Mealy Bugs

Mealy bugs are off-white in colour and have oval flattened bodies growing to about 3mm long. Waxy strands that resemble legs occur along the sides of the body and some species also have a long “tail.” Normally they leave small cottony masses, their eggs, where the leaves join onto the stem. They like dark places so be sure to check under the leaves and well inside the foliage of a plant regularly. A severe infestation will cause wilting, discolouration and stunted growth of a plant.

Citrus mealybugs have been collected from at least 27 host plant families. Many ornamental plants grown in greenhouses are susceptible to attack including begonia, coleus, amaryllis, cyclamen, and dahlia. Citrus mealybug has been collected on canna, narcissus, and tulip outdoors.

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Tips For Flower Cutting And Cultivation

It is a particular luxury to have fresh flowers on display at home on a daily basis. What a delight it is to be surrounded indoors by bouquets and arrangements of fragrant, colorful blossoms – to have a bit of the garden in the house. For gardeners the ultimate pleasure is to be able to cut flowers from their own garden to bring indoors and to give away to friends and family. Many also love to have homegrown blossoms, foliage, and seedheads handy for fresh or dried floral crafts and cooking. However, the problem is always that picking flowers from the garden reduces the floral show in the yard. The perfect solution to this problem is to establish a separate cultivated area specifically as a cutting garden.


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Testing Garden pH Levels

Testing the pH level of garden soil is an important step to maintaining a healthy garden, even if it has been successful for many years. PH levels range from 1 to 14, with the neutral value as 7; 1-6 is considered acidic, and 8-14 is alkaline. The most plants grow well in the middle of that range from a 6.0 to 7.0. PH levels also affect the nutrients that a plant receives, and those levels can change over time.
If you grow pH-sensitive landscaping plants or vegetable crops, knowledge of your garden’s soil pH level is an essential part of proper plant maintenance. Without knowledge of your soil’s pH, soil preparation and fertilization is essentially a shot in the dark. Under-or over-fertilization can lead to poor plant performance, plant damage, and even plant death. Furthermore, over-fertilization is taxing on the natural environment.

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Rose Gardening Soil Preparation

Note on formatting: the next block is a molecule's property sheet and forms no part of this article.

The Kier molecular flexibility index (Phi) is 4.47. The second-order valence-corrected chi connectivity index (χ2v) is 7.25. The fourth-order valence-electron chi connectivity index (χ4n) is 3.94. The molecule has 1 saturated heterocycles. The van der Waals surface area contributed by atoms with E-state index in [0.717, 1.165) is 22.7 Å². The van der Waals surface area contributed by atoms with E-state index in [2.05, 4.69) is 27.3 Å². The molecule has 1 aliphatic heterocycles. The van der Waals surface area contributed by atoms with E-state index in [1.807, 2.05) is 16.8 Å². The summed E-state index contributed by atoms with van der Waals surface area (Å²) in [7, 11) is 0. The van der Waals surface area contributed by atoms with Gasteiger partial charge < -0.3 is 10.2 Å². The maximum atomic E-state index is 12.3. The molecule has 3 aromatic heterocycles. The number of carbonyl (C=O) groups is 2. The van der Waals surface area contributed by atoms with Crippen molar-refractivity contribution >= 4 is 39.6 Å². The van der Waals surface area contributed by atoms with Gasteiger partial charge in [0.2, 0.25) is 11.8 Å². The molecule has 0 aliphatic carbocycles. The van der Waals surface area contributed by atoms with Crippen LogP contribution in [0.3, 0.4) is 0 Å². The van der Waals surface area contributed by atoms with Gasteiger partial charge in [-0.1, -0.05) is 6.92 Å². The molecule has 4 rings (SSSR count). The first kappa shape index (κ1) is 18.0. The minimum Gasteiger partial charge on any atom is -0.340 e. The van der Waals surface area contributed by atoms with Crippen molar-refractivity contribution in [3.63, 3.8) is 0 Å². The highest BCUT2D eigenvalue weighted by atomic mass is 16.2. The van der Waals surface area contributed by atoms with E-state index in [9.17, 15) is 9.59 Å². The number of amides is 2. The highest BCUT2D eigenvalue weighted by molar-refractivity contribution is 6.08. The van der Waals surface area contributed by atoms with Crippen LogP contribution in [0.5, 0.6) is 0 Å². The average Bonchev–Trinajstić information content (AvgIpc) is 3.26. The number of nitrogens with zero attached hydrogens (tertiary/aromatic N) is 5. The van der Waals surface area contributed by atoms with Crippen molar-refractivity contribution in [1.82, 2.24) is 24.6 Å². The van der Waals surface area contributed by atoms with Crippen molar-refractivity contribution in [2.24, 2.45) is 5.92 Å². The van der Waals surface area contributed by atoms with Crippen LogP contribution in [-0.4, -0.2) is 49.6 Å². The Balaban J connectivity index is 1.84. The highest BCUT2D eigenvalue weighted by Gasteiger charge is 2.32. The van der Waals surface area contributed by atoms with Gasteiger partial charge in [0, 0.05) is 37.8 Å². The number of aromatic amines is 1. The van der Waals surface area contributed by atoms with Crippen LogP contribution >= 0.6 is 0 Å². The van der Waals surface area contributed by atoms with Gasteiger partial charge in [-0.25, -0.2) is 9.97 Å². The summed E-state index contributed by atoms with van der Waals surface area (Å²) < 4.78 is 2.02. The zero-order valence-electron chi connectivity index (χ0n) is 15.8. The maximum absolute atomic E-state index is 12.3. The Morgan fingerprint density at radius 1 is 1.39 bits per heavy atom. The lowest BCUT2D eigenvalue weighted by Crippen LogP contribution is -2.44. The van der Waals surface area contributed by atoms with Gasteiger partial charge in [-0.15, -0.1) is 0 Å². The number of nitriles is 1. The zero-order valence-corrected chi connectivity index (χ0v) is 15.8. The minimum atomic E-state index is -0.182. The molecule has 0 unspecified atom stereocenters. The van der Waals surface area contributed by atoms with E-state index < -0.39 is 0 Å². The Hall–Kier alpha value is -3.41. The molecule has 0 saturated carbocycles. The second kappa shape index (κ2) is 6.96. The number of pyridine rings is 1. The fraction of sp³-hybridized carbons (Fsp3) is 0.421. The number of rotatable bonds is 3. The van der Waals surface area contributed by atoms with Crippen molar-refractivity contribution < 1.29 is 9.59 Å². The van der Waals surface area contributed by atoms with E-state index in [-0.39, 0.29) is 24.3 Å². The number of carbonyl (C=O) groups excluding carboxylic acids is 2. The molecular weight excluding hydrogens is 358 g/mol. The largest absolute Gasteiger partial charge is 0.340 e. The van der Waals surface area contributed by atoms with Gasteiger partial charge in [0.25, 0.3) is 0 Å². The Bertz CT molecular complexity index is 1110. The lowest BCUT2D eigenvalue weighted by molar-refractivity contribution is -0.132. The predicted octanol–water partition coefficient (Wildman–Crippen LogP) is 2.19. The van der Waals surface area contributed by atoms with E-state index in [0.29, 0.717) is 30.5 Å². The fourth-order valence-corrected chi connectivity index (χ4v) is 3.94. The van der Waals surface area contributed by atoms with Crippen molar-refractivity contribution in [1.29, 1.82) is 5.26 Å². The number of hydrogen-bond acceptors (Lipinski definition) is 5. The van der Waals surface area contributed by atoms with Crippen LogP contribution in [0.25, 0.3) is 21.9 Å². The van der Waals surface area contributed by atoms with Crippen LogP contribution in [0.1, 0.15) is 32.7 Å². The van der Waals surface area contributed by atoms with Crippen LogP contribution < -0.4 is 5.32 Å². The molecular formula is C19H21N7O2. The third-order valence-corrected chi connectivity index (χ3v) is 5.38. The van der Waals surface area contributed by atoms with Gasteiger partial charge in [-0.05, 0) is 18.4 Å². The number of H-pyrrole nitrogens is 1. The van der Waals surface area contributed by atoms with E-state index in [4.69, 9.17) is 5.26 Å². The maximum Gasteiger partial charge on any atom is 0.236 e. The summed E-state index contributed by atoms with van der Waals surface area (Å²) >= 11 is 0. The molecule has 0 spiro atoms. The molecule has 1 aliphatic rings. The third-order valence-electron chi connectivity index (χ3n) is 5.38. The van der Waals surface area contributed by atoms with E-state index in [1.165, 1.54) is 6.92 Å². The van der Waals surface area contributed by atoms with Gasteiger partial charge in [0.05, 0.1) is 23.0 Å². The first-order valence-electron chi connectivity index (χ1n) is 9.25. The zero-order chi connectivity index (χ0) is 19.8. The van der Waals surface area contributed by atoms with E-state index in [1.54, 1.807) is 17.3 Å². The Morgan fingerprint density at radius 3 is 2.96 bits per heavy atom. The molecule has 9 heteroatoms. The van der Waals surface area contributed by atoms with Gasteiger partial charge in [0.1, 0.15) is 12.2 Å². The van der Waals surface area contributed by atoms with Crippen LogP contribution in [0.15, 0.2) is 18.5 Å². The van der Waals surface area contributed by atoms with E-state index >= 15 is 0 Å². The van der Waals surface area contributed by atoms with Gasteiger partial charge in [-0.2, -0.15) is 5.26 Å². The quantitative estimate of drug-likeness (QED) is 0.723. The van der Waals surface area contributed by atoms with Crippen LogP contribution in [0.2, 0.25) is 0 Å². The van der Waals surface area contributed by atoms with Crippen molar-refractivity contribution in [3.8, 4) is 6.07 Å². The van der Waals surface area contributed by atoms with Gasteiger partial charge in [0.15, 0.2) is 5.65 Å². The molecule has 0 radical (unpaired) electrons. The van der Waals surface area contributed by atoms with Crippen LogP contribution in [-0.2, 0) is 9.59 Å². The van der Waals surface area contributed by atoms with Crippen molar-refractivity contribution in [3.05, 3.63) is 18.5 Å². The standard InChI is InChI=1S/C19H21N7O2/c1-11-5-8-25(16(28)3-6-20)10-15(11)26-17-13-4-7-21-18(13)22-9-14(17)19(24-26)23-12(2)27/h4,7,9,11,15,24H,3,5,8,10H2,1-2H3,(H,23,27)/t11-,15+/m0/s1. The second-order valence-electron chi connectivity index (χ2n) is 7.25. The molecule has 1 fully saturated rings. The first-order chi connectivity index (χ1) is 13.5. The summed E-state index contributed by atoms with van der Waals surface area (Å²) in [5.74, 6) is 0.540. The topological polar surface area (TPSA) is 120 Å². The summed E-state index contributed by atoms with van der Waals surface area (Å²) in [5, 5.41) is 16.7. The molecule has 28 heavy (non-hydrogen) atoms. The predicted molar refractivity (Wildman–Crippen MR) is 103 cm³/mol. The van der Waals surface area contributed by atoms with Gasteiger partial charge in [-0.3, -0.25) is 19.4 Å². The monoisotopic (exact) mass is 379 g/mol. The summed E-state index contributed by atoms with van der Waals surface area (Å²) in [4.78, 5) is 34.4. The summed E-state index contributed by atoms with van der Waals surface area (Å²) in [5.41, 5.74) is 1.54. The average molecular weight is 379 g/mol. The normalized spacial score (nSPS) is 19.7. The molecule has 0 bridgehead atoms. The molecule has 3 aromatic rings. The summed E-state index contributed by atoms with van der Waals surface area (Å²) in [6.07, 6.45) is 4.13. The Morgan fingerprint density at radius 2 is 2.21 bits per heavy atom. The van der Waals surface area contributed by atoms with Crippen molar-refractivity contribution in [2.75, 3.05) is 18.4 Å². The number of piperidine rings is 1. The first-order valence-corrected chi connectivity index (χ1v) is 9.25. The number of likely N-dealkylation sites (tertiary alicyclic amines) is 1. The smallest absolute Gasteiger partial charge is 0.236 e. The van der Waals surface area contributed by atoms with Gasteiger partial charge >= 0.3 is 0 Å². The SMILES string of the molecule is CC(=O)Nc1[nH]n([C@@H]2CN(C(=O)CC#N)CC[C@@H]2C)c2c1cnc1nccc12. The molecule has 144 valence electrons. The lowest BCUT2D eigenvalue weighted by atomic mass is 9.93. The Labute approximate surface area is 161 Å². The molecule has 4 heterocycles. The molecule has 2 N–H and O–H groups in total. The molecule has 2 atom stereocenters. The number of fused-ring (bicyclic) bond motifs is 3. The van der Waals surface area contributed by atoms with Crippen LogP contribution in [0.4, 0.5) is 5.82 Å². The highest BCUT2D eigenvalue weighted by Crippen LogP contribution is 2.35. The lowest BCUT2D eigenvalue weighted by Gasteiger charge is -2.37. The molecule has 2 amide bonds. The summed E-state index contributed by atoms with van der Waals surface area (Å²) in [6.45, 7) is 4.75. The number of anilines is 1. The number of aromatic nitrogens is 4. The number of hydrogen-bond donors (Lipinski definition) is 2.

People need healthy food to perform their best, and roses are no different. Roses flourish beautifully in the right conditions, and the proper balance of soil “ingredients” is important for growing rose bushes. While these flowers are not frail, caring for roses can mean a lot of preparation work before you get to enjoy their beauty. In fact, roses are plants that require a large amount of nutrients in the soil in order to grow large and colorful blooms. The most important thing you can do for you roses is to feed them right. Since roses gain their nourishment through the soil that they are planted in, this means that you should take extra care to make sure that the soil is prepared sufficiently to support healthy growth.

Here are some tips for proper rose gardening soil preparation.

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Beauty Of English Tudor Gardens

The Tudors followed Italian influence in creating gardens which mirrored the alignment of the house, creating a harmony of line and proportion that had been missing in the Medieval period. For the first time since the Romans left, sundials and statues were once more popular garden ornaments. But the most prominent contribution of the Tudors to gardening was the knot garden. Knots were intricate patterns of lawn hedges, usually of box, intended to be viewed from the mount, or raised walks. The spaces between the hedges were often filled with flowers, shrubs, or herbs. No Tudor gardens have survived intact, but some of the best examples still remaining can be glimpsed at Haddon Hall (Derbyshire), Montacute House (Somerset), and Hampton Court Palace (near London).

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Why The Perennial Plant Survive Through The Winter?

Perennial plants persist for many growing seasons. Generally the top portion of the plant dies back each winter and regrows the following spring. One reason why the perennial plant is sought after is because of its remarkable ability to survive year round through most weather conditions. Not unlike your local mail delivery person, perennials lives on through rain, sleet, or snow – perfect for the year round gardener. What is it about perennials that enables it’s winter survival abilities, whereas other plants will shrivel up and die as soon as the going get tough? Why can’t scientists engineer annuals or biennials to last as long the perennial plant?

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